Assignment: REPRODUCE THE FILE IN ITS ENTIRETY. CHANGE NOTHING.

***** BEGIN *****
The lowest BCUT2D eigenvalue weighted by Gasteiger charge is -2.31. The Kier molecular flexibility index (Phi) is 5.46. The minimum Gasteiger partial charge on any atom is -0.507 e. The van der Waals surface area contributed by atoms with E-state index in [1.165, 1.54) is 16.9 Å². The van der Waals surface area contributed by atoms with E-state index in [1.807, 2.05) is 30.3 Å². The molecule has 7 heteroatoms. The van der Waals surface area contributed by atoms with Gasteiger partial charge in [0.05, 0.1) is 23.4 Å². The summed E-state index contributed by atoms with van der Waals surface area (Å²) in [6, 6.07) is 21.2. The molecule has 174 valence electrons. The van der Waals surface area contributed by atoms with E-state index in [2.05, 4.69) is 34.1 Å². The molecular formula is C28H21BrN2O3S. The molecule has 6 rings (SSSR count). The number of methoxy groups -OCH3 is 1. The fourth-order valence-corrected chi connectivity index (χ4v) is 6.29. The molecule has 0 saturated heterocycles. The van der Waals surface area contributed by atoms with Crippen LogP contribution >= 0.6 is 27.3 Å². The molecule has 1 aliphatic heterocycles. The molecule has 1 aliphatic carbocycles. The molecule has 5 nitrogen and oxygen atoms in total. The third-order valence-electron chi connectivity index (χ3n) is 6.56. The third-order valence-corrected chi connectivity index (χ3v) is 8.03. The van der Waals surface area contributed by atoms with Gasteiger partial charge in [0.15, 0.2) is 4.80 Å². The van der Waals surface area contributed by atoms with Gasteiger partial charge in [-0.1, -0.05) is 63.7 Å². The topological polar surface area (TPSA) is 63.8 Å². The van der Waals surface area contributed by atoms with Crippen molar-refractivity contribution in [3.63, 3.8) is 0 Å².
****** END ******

The lowest BCUT2D eigenvalue weighted by Gasteiger charge is -2.31. The Kier molecular flexibility index (Phi) is 5.46. The minimum Gasteiger partial charge on any atom is -0.507 e. The van der Waals surface area contributed by atoms with E-state index in [1.165, 1.54) is 16.9 Å². The van der Waals surface area contributed by atoms with E-state index in [1.807, 2.05) is 30.3 Å². The molecule has 7 heteroatoms. The van der Waals surface area contributed by atoms with Gasteiger partial charge in [0.05, 0.1) is 23.4 Å². The summed E-state index contributed by atoms with van der Waals surface area (Å²) in [6, 6.07) is 21.2. The molecule has 174 valence electrons. The van der Waals surface area contributed by atoms with E-state index in [2.05, 4.69) is 34.1 Å². The molecular formula is C28H21BrN2O3S. The molecule has 6 rings (SSSR count). The number of methoxy groups -OCH3 is 1. The fourth-order valence-corrected chi connectivity index (χ4v) is 6.29. The molecule has 0 saturated heterocycles. The van der Waals surface area contributed by atoms with Crippen LogP contribution >= 0.6 is 27.3 Å². The molecule has 1 aliphatic heterocycles. The molecule has 1 aliphatic carbocycles. The molecule has 5 nitrogen and oxygen atoms in total. The third-order valence-electron chi connectivity index (χ3n) is 6.56. The third-order valence-corrected chi connectivity index (χ3v) is 8.03. The van der Waals surface area contributed by atoms with Gasteiger partial charge in [0.15, 0.2) is 4.80 Å². The van der Waals surface area contributed by atoms with Gasteiger partial charge in [-0.1, -0.05) is 63.7 Å². The topological polar surface area (TPSA) is 63.8 Å². The van der Waals surface area contributed by atoms with Crippen molar-refractivity contribution in [3.63, 3.8) is 0 Å².